magicstix

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About magicstix

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  1. which cpu to model in VM interpreter?

    The 68k is a total CISC beast. I wouldn't recommend trying to emulate it as something "simple."    If you want extreme in simple, do 6502. It only has a handful of registers and no more than 256 opcodes.    Of course, if you don't mind using someone else's emulator core to create your VM, you could use just about anything. You could also create your own VM machine code, but that'd require you to write the assembly back end for any C compiler you used, which is fairly nontrivial. 
  2. Quality of my code

    My pet peeve is not making it clear that variables are member variables, but that's more of a C++ism I guess than a C# one. The problem is someone reading your code will have a hard time telling what scope the variable is in without something like m_ or self. (as in the case of python) on the front of it. It's just a readability nitpick, but at work forgetting m_ or the less common using m_ for local scope variables is punishable by death. >:]
  3. Why not use google protocol buffers instead? It'll be much faster and it has inter-language communication capabilities. The only drawback is the awkward build process.
  4. Need some help with XAudio2

      I'm not using a wav file; I'm generating the data for the buffers on the fly (as shown in the streamNextChunk function).  According to the header, I'm using XAudio2 version 2.7 (from the June 2010 SDK).    The clicks I'm hearing are presumably a buffer underflow since I'm purposely starving the voice, but I would expect this to trigger a "voice starved for data" warning or a warning about an audio glitch; it does not. 
  5. Is OpenCL what I need?

    The problem with GLSL/HLSL is that they are deeply integrated into the OpenGL/D3D pipeline. A shader operates on a single pixel but my algorithm draws columns at a time. Ideally I would be using a shader that instead of outputting a one pixel can write pixels wherever it chooses. In short if I were to use shaders to get the same effect I would need exponentially more rays. This is a 2d raycaster like wolfenstein 3d or doom and almost exactly like comanche its not a good fit for the shading pipeline.   In that case why not draw a series of 1-pixel wide quads on the screen and do your ray casting in the vertex shader? That way your vertex shader is your "column" drawer, and the pixel shader just uses whatever value was given it by the vertex shader to calculate the final color.    Another idea is to have your pixel shader figure out what column its pixel falls in and use that information for the color. The pixel shader will always get executed for each pixel that falls on a rasterized primitive, so why not take advantage of that parallelism?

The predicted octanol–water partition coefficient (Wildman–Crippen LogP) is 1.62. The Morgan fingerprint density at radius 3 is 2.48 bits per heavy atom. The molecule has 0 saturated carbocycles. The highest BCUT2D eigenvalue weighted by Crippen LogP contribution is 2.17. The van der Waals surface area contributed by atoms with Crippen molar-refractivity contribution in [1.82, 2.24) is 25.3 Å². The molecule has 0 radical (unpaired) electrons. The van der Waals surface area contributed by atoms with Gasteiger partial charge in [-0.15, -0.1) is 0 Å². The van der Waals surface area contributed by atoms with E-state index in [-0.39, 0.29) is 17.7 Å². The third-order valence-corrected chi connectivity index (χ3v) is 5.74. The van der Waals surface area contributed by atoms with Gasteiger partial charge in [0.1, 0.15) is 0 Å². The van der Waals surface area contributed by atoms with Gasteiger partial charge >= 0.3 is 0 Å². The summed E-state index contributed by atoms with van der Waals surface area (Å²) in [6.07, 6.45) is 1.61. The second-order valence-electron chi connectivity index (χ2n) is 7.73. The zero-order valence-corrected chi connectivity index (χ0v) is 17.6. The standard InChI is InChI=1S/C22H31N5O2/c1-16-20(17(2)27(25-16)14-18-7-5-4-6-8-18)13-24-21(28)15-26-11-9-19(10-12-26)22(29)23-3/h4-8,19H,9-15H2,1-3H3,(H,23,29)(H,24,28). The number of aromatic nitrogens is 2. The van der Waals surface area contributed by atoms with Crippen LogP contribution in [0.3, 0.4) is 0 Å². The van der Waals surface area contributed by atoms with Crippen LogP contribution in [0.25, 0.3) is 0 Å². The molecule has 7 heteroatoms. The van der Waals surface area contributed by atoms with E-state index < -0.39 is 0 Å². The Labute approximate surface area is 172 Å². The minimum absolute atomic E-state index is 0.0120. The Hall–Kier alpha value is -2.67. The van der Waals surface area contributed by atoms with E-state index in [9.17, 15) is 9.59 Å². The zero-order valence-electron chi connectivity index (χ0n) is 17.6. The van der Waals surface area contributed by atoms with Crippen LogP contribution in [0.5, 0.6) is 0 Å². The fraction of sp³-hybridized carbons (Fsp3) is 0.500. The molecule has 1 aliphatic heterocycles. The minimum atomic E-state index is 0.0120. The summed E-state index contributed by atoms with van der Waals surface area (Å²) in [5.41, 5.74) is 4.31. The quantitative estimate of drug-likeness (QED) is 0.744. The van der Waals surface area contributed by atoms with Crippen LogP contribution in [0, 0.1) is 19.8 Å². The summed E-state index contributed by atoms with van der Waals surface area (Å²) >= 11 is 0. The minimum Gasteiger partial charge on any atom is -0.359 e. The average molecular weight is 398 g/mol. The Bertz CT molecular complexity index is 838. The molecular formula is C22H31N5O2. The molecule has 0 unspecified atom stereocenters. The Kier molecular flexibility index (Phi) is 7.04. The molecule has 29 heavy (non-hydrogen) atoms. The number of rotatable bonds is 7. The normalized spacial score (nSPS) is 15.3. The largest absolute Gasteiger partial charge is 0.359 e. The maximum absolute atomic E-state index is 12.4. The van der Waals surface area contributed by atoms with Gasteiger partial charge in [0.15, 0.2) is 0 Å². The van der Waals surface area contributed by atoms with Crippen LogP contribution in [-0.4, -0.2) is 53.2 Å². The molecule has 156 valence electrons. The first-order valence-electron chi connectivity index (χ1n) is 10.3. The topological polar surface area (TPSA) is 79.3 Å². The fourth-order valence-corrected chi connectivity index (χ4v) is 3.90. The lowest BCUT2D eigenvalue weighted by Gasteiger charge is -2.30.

6. Is OpenCL what I need?

    OpenCL is certainly an option, but why not just use graphics shaders? OpenCL most likely won't give you access to hardware filtering, whereas a graphics shader will. OpenCL is more general purpose and can run on any kind of parallel hardware (multiple cores on a CPU, or CUDA cores on an nvidia card for example), but since you're working with a graphics algorithm anyway, you might as well use something like GLSL or HLSL.
  7.   That certainly makes more sense from a patch standpoint, but the OP was discussing the benefits of a separate lobby program that doesn't necessarily have to be a patcher; it's just one of the other things that it could do if it were separated from the main game program.  :>
  8. The main reason to keep them separate is for modularity. It's easier to deal with interactions and bugs between the two programs when they're separate and specialized, plus as mentioned before you can use your lobby program to download/patch the real game program.    If you put them both into the same program, you're essentially writing 3 programs: one for your lobby, one for your game, and one to join them together into a single application. This makes things more complex and prone to bugs. 
  9.   In general, using rand() is perfectly fine for basically everything unless you're running a gambling site, ultra high precision probabilistic algorithm, cryptographic infrastructure, or other highly specialized tasks. Nothing like information overload to put somebody off programming.   Using rand() is perfectly fine *if* you only need a uniform distribution. There are a lot of times where this isn't the case (for example, generating white noise, where you want a gaussian distribution). In those cases you'll need some kind of random number generator. I'd recommend the boost::random library, which lets you specify any distribution you want.    Also, if you want a "truly random" number and you're on linux, call srand() once with a number read from /dev/rand or /dev/urand. These files provide about as close to a truly random number as you can get. Your sequence will still be predictable *if* you know the seed, but with a truly random seed, your numbers are also less predictable (i.e. "more" random).    If you're wondering why you can't just read from /dev/rand or /dev/urand all the time when you need a random number, technically you *can,* you just *shouldn't,* since it depletes the random-ness of the numbers in the file, and can affect other programs running on the machine that need random numbers, like ssh.